Accountability: Rare in Organizations

The employee delivered newspapers full-time. He tried to organize the other adult employee carriers into a union. I managed the region the man worked in and spearheaded the effort to defeat the union. We won at great cost to the company.

After the vote, I continued to document the man’s chronically poor performance. I knew the company would not fire him absent extreme provocation. The lawyers feared he would claim retaliation—as if attacking our motives was evidence–and sue the company if they held him accountable with documented facts. I continued to document his performance issues because it was the right thing to do.

Can we do what is right and win cases too? I believe we can. Disciplined employees can challenge our facts and attack our motives but evidence and documentation speak for themselves. I was never sued or lost an arbitration because I did professional work correctly.

I was promoted and encouraged the employee’s direct supervisor to continue to document the man’s performance issues. I told him the company would not let him fire the man but if he got a massive amount of documentation, I would go with him and empty the box of memos and letters on the desk of the company general counsel.

About two years later, we did exactly that. We walked into the general counsel’s office with a cardboard box filled with written warnings. I turned the box over on his desk and dumped out a hundred or more written reprimands. We embarrassed him. The general counsel allowed us to fire the man, which was done with no repercussions.

I believe many of the best employees, at all levels, burn-out and leave organizations because they can’t use their values and power to effect right changes, including discipline. And the bad employees stay forever–a cancer on the organization.

Organizations are mostly mediocre; leaders and employees often middling or less. But some of us try to lead from our values and be excellent in what we do. We believe in holding people accountable for their performance via a fair process that gives employees a chance to change. Too often our efforts and good work get frustrated by higher-ups and attorneys terrified of being sued or complained about.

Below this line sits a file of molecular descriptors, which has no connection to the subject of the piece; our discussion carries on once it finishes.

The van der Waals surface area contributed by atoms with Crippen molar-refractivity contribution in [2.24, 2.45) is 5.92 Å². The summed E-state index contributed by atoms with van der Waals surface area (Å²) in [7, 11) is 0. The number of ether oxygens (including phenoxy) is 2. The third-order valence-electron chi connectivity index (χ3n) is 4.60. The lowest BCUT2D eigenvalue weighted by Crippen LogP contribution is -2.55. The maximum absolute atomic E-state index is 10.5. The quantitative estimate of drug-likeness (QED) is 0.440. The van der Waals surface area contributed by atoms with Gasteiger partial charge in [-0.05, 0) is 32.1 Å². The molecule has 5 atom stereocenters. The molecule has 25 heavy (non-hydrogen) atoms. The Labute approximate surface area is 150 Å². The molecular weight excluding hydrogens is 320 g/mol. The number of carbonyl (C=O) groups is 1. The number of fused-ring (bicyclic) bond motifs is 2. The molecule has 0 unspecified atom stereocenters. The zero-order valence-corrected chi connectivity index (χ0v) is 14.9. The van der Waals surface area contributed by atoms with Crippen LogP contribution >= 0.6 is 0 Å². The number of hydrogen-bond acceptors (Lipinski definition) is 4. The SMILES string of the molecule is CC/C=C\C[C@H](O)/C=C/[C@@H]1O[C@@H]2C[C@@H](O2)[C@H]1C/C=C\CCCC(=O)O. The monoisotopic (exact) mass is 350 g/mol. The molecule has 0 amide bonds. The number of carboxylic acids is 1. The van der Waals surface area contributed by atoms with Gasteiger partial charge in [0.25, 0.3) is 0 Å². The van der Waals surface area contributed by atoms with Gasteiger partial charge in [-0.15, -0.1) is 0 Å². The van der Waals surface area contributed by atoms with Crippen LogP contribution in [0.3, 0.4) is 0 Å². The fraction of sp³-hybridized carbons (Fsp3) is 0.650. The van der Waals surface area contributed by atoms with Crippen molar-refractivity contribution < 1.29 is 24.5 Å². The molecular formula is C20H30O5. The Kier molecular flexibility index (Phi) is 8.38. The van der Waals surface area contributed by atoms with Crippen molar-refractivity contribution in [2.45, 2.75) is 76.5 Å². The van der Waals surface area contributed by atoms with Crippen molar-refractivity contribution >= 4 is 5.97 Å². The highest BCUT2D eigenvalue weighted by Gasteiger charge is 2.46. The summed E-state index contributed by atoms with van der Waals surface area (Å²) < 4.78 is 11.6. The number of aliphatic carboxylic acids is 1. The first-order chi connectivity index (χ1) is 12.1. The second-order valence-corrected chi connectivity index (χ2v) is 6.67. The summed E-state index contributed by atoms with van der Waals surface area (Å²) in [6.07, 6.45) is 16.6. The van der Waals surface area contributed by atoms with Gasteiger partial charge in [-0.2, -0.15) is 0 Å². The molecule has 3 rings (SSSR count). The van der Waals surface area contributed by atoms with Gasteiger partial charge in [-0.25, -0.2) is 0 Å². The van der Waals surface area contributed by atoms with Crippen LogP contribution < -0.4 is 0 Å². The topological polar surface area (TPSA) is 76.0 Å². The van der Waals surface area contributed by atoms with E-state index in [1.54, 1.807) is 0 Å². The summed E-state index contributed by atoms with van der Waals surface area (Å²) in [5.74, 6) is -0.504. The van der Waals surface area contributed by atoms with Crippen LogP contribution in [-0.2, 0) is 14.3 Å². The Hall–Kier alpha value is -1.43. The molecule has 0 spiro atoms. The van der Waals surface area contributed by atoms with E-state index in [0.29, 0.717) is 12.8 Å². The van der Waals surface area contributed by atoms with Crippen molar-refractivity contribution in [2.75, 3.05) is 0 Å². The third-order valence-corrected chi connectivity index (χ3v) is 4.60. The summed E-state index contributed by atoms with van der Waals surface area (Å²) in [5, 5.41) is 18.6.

Whatever happened to standing up for ideals—win or lose? At least once in a while in especially egregious cases.

I left the newspaper and spent 13 years as a consultant. I tried to teach leaders how to lead transformation of their organizations. I focused on employee engagement, empowerment and involvement as key strategies. I also believed in a tough-love approach and taught managers how to hold people accountable. Many began–few followed through. They feared conflict and they feared they would not be supported by higher-management.

In a workshop I led on giving feedback, a manager asked what patterns I saw that cut across all organizations. That was easy: “the lack of accountability,” I said. I saw but one organization over those years that routinely held people accountable for their behavior and performance.

I retired from consulting after 13 years. I had tried every day with every client to influence leaders, managers and supervisors to use their power to bring about changes good for employees, executives, customers and the organization and changes that had huge positive impacts on the bottom-line. Accountability was one of many core issues I asked them to deal with.

Leaders professed to want “great organizations” but most lacked the right stuff needed to lead organizations from mediocrity to greatness—including accountability. They wanted quick-fixes—easy, quick, cheap and painless–and imagined magical changes in people. With rare exception, after realizing that real transformation required hard work, most stuck with mediocrity.

I still encourage people with power to do what they can to hold the mediocre, dishonest, immature and those who drain the life from others accountable. It’s the right thing to do. Just don’t expect any certain outcome for your efforts from timid decision-makers. What you do matters even if it doesn’t seem that way. Who knows, maybe someday you can dump your own box of documentation on the desk of an anxious lawyer or executives and embarrass them into action.